August is wild blackberry picking time—that is WILD blackberries. These you just don’t go down to the local fruit market, grab a pint of em and head back home, and eat them plain or in a pie.

No, wild blackberry picking means heading to the Northern woods of Wisconsin.  And there in the thick of the woods you begin your search of these pungent but delicious berries. You have to dress right because the brambles you fight through to get them are treacherous.  The thorns are so piercing they’ll grab your cap and take it right off your head and then the briars get twisted in your hair and it’s an awful time and a big ouch. Usually “pros” at wild blackberry picking will tie a plastic five quart pail around their waste so they can carefully grab the briars with one hand and pick the berries off with the other.

You need to wear jeans and a jean jacket.  That is the only cloth that the dreadful briars can not penetrate. Yet, in spite of the jean jacket, when you stretch through the briars to grab a handful of these berries you do expose your arms at times and those thorns manage to make some ugly scratches. 

O yes, you need to watch for black bears, because they like them just as much as you. You have to be quite diplomatic with them, especially the mother bears, they just don’t like it when you get too close to their cubs. They will flee if they hear you coming so it is best not to surprise them.  The “pros” usually keep talking to each other or play a small radio to alert the bears.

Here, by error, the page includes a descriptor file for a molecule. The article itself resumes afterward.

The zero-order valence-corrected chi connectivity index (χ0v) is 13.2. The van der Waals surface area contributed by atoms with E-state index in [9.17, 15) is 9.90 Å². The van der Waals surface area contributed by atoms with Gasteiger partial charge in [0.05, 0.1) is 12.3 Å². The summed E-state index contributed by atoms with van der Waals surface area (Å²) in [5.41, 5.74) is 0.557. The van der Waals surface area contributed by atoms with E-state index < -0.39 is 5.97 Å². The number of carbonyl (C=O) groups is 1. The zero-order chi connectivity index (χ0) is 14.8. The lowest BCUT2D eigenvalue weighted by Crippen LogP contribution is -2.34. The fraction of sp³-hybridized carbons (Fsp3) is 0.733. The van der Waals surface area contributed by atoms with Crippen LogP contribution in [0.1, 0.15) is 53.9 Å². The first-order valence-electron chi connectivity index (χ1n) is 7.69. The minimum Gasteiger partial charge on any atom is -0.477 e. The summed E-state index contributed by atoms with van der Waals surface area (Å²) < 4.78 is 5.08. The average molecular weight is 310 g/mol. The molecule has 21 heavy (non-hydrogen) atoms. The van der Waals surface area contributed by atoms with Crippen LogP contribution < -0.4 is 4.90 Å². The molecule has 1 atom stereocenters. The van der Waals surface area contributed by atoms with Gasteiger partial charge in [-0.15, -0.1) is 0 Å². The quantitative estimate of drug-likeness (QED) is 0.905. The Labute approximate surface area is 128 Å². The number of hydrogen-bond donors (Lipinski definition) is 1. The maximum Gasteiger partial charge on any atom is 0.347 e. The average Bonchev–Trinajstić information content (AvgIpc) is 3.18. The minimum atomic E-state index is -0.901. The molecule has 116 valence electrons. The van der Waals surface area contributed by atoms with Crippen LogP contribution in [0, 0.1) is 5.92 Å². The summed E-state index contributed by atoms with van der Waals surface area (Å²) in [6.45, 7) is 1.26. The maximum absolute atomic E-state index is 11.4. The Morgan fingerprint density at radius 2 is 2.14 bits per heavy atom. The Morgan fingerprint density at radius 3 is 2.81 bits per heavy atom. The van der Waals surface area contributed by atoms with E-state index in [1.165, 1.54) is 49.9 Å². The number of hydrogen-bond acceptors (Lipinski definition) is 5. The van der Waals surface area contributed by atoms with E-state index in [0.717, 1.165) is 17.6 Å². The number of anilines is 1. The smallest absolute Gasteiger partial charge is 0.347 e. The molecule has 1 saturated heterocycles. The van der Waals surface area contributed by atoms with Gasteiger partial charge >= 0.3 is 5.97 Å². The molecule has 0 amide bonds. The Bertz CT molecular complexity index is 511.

One nice thing about the bears is that they will often get there before you and have their fill.  They leave some nice paths through the briars, making it easier to move through the blackberry thickets.   

Folks today aren't always aware of the true origin of things. Like some believe milk comes from a bottle, not a cow. And these same folks don't think you can go out and picks these wonderful berries in the wild. They'll argue with you, "You buy these at the supermarket!" Oh but there are wild berries. Wild blackberries come from God’s country, places like the woods of Northern Wisconsin. And no machine picked them, “pros” do.

And here are some of the signs that a “pro” has been picking them.  Don’t look at the clothes they are wearing.  Usually they come home, take a shower and then display their berries.  If you still can’t see the signs, look at their fingers, the tips will be a dark purplish red.

Yes, you can argue that they may have just rubbed their hands in the berries after they got home from the market. Uh uh.  Look closer at their hands and arms.  See the scratches?  No one in their right mind is going to go down to the market, pick up a pint of blackberries and then scratch up their arms on the way home. Not on your life.Those scratches are the mark of a pro.

You still want to argue the point. Go right ahead and make your pie and then invite over a “pro.”  They’ll take one taste of your pie and say, “no way!”  They know the difference. Only the “pro” knows that very unique taste of a wild blackberry pie.  And chances are, with all their skepticism a pro is never going to invite them over for a fresh piece of blackberry pie and coffee.  How tragic.  They will never have the chance to taste the difference.

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